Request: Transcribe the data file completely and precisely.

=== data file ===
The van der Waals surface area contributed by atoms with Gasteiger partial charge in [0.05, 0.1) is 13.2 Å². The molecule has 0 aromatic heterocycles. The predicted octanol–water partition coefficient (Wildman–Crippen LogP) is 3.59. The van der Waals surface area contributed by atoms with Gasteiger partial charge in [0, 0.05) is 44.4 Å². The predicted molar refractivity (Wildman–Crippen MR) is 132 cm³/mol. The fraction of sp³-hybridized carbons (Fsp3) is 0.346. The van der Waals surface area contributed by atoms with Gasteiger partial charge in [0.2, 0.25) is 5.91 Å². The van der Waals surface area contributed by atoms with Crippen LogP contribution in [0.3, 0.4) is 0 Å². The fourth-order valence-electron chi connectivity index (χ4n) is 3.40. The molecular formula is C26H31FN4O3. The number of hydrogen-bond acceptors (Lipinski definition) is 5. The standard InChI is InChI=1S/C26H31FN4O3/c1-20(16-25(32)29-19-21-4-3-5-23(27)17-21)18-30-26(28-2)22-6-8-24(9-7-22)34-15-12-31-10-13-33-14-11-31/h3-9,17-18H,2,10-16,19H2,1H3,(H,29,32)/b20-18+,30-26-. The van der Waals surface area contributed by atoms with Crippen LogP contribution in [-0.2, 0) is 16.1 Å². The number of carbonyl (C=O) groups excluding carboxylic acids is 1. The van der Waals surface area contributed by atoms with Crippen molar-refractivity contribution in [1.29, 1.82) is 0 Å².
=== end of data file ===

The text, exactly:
The van der Waals surface area contributed by atoms with Gasteiger partial charge in [0.05, 0.1) is 13.2 Å². The molecule has 0 aromatic heterocycles. The predicted octanol–water partition coefficient (Wildman–Crippen LogP) is 3.59. The van der Waals surface area contributed by atoms with Gasteiger partial charge in [0, 0.05) is 44.4 Å². The predicted molar refractivity (Wildman–Crippen MR) is 132 cm³/mol. The fraction of sp³-hybridized carbons (Fsp3) is 0.346. The van der Waals surface area contributed by atoms with Gasteiger partial charge in [0.2, 0.25) is 5.91 Å². The van der Waals surface area contributed by atoms with Crippen LogP contribution in [0.3, 0.4) is 0 Å². The fourth-order valence-electron chi connectivity index (χ4n) is 3.40. The molecular formula is C26H31FN4O3. The number of hydrogen-bond acceptors (Lipinski definition) is 5. The standard InChI is InChI=1S/C26H31FN4O3/c1-20(16-25(32)29-19-21-4-3-5-23(27)17-21)18-30-26(28-2)22-6-8-24(9-7-22)34-15-12-31-10-13-33-14-11-31/h3-9,17-18H,2,10-16,19H2,1H3,(H,29,32)/b20-18+,30-26-. The van der Waals surface area contributed by atoms with Crippen LogP contribution in [-0.2, 0) is 16.1 Å². The number of carbonyl (C=O) groups excluding carboxylic acids is 1. The van der Waals surface area contributed by atoms with Crippen molar-refractivity contribution in [1.29, 1.82) is 0 Å².